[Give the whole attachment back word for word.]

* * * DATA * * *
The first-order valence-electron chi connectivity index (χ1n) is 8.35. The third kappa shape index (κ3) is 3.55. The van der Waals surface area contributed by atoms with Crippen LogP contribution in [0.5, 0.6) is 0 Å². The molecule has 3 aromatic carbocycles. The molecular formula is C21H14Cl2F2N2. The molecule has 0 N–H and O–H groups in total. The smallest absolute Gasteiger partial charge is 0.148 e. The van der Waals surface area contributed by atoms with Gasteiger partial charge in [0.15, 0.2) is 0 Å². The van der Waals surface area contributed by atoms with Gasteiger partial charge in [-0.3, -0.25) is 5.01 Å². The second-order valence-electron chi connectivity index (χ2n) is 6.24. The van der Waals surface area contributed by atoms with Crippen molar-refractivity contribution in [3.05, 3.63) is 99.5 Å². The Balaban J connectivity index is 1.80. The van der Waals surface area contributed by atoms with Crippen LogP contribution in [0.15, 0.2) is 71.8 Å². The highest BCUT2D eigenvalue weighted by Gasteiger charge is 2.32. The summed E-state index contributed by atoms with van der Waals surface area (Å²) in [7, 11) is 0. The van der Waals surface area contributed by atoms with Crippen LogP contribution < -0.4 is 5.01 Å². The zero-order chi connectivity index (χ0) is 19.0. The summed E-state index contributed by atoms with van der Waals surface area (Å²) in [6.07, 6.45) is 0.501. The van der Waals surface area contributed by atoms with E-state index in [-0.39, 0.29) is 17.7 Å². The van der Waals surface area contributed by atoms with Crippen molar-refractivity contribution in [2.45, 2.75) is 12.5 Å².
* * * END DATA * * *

The first-order valence-electron chi connectivity index (χ1n) is 8.35. The third kappa shape index (κ3) is 3.55. The van der Waals surface area contributed by atoms with Crippen LogP contribution in [0.5, 0.6) is 0 Å². The molecule has 3 aromatic carbocycles. The molecular formula is C21H14Cl2F2N2. The molecule has 0 N–H and O–H groups in total. The smallest absolute Gasteiger partial charge is 0.148 e. The van der Waals surface area contributed by atoms with Gasteiger partial charge in [0.15, 0.2) is 0 Å². The van der Waals surface area contributed by atoms with Gasteiger partial charge in [-0.3, -0.25) is 5.01 Å². The second-order valence-electron chi connectivity index (χ2n) is 6.24. The van der Waals surface area contributed by atoms with Crippen molar-refractivity contribution in [3.05, 3.63) is 99.5 Å². The Balaban J connectivity index is 1.80. The van der Waals surface area contributed by atoms with Crippen LogP contribution in [0.15, 0.2) is 71.8 Å². The highest BCUT2D eigenvalue weighted by Gasteiger charge is 2.32. The summed E-state index contributed by atoms with van der Waals surface area (Å²) in [7, 11) is 0. The van der Waals surface area contributed by atoms with Crippen LogP contribution < -0.4 is 5.01 Å². The zero-order chi connectivity index (χ0) is 19.0. The summed E-state index contributed by atoms with van der Waals surface area (Å²) in [6.07, 6.45) is 0.501. The van der Waals surface area contributed by atoms with E-state index in [-0.39, 0.29) is 17.7 Å². The van der Waals surface area contributed by atoms with Crippen molar-refractivity contribution in [2.45, 2.75) is 12.5 Å².